It is possible to study history by studying the lives of certain key people in history. One of the key people in American history, at least in the history of the American West, is Kit Carson. An illiterate early pioneer, Carson was a mountain man trapper who joined the Army of the West on its 1846 invasion of Santa Fe and what became New Mexico, Arizona, California and Nevada. He remained in the west his entire adult life, participating in the Bear Flag revolt that led to California statehood and in the decades long battle between the Navajo nation and the United States. Along the way, he fought in the western most battles of the Civil War and became an American legend, in spite of his mixed feelings about the publicity he received.
In his book Blood and Thunder, Hampton Sides covers as much of Carson’s life as it’s possible to cover. Carson dictated an autobiography but left behind little record of his own life to contradict the novelizations of it that eastern publishers were cranking out to sell to a public anxious for stories of the wild west. Sides is able to go into detail about Carson’s life by going into detail about the lives of those who knew him and those who participated in the same struggles he did. This makes Blood and Thunder a comprehensive account of America’s expansion into the southwest.
This focus on people who knew Carson is not without its downside. While the people Mr. Sides discusses are interesting, few people in the American West of the 19th century could help but be interesting, they are not Kit Carson. When the book strays from its main subject, which it does often for entire chapters at a time, it becomes less interesting, at times even a big of a slog. The other problem with a book focusing on Kit Carson is that he is not an entirely sympathetic character. It’s difficult to come up with truly heroic people when looking at the history of the American West. Carson was certainly a man who deserved much admiration, but he also deserved much scorn. The Bear Flag Revolt, which led to California’s independence from Mexico began with a double murder. What was done to the Navajo nations, as well as to many of the other tribes dealt with in Blood and Thunder, leaves little to admire in those who fought them.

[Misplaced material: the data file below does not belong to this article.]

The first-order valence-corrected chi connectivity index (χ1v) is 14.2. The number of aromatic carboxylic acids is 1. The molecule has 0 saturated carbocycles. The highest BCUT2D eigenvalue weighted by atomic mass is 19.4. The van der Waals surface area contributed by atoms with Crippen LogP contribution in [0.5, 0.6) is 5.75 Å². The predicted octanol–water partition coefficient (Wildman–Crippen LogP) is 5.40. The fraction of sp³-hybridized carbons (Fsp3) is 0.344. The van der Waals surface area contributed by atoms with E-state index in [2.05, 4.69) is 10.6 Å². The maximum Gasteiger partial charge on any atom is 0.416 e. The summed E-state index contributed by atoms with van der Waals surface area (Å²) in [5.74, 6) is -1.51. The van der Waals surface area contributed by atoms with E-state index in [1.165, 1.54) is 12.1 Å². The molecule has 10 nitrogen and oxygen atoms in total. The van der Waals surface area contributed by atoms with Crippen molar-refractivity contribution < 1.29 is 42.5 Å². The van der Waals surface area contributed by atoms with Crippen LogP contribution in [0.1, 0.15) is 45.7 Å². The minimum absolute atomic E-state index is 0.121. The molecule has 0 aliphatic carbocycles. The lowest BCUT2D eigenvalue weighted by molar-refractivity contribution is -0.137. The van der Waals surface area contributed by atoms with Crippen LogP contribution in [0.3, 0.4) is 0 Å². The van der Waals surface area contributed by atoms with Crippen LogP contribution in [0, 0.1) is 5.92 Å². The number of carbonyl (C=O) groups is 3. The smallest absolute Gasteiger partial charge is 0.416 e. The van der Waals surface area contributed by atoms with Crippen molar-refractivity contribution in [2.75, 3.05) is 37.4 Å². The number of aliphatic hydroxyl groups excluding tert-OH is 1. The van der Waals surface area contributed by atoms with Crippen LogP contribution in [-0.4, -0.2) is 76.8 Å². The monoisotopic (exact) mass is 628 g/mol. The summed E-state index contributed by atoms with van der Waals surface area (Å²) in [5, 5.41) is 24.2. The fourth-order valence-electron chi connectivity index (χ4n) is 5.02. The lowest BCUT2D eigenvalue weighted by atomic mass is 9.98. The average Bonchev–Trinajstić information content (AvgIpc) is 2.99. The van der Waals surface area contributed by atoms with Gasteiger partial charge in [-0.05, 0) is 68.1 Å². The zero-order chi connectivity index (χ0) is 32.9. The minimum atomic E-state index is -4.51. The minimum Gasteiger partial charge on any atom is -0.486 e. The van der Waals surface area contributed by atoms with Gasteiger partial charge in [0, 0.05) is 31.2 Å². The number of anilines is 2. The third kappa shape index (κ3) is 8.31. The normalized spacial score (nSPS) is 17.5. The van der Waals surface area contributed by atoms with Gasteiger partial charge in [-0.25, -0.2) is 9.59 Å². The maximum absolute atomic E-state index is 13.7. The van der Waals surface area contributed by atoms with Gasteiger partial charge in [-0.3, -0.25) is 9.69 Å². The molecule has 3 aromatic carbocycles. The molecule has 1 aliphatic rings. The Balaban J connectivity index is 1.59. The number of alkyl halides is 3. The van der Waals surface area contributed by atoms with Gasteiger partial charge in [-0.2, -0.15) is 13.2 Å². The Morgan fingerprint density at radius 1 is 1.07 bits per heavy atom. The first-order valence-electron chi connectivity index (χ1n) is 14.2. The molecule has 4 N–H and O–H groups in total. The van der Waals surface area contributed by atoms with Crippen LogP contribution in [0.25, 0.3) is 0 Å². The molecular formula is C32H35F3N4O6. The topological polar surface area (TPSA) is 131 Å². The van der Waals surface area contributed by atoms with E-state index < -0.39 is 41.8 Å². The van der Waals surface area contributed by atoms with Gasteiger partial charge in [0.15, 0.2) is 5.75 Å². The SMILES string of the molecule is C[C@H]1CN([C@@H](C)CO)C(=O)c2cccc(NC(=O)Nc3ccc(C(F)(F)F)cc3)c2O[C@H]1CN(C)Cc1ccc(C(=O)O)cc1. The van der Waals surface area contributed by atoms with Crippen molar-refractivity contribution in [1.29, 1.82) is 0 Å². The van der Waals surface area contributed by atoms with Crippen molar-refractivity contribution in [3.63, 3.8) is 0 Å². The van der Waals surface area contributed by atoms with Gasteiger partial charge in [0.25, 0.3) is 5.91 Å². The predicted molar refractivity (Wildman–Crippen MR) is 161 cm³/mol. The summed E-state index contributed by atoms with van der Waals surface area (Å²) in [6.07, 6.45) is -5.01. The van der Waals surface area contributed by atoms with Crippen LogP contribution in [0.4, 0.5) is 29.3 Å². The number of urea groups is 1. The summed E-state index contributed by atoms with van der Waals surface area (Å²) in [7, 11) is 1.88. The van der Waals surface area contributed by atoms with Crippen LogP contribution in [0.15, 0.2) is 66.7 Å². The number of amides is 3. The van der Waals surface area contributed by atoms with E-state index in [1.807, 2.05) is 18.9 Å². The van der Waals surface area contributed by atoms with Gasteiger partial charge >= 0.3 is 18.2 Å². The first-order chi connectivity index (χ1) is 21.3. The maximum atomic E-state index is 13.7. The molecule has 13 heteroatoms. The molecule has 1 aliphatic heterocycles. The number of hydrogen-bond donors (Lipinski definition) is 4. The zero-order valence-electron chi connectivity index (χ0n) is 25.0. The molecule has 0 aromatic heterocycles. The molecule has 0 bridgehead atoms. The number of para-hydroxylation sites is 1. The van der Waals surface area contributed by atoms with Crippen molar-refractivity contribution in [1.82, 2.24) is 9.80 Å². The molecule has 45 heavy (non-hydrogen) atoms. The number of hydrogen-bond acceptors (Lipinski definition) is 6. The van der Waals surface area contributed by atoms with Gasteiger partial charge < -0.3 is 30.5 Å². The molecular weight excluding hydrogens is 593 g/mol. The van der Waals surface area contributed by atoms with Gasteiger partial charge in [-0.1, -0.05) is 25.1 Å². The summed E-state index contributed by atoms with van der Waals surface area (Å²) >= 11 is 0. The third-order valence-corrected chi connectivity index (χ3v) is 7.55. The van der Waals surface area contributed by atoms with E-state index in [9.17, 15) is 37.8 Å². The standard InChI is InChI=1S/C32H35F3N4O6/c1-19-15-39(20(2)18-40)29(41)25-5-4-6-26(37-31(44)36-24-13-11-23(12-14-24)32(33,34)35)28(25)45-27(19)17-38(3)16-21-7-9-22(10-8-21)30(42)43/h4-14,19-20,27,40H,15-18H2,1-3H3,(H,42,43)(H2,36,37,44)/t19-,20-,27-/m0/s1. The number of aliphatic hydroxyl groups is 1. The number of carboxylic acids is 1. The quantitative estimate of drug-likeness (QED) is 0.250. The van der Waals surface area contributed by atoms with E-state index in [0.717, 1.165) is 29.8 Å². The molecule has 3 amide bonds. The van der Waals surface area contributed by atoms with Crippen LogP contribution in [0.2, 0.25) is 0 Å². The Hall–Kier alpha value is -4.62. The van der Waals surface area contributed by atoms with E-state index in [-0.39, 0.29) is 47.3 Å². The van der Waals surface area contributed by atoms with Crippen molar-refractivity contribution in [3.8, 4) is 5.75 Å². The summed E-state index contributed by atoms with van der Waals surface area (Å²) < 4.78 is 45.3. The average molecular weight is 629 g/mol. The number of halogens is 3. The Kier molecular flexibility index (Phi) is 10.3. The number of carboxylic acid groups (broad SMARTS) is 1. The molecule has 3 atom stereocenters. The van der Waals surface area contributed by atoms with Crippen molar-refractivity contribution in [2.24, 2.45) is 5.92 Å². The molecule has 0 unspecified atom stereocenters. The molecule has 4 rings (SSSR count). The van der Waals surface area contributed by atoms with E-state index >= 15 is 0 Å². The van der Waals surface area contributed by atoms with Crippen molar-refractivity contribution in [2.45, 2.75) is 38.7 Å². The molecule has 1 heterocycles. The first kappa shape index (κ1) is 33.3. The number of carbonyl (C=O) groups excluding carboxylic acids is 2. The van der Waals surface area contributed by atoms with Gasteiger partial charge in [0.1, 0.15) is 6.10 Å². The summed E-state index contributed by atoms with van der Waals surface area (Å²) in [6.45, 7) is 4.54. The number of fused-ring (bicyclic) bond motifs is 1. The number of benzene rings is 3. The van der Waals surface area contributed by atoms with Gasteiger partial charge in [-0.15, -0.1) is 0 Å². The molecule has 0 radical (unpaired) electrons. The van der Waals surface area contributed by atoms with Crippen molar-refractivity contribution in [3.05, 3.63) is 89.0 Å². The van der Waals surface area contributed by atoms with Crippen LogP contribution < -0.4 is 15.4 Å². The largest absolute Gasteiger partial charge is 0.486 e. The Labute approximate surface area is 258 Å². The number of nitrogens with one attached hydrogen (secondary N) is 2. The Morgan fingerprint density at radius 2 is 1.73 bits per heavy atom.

This leads to my main problem with Blood and Thunder. While I do not think Mr. Sides is in any way attempting to whitewash Kit Carson or to write an uncritical heroic account of America’s westward expansion, I kept thinking how differently this story would be portrayed had it been written by a Native American scholar, or by a Mexican one. Mr. Sides does discuss things like Carson’s scotched earth policy against the Navajos which led to the deaths by starvation of 1000’s of non-combatant men, women and children. He even mentions, briefly, the fact that after end of the Civil War, many whites in New Mexico, including Carson, kept Native Americans as slaves in their own households. Mr. Sides book does a fair job of balancing the heroic history so many readers want with the reality of what went on on the ground, but only a fair job.
This review first ran on my old blog, Ready When You Are, C.B.. I thought I’d find something about American history to re-publish here for the Fourth of July. When I read about American history, I tend to focus on the west, California in particular, so I didn’t have anything about the revolution. I do think Sarah Vowell’s new book on Lafayette looks good.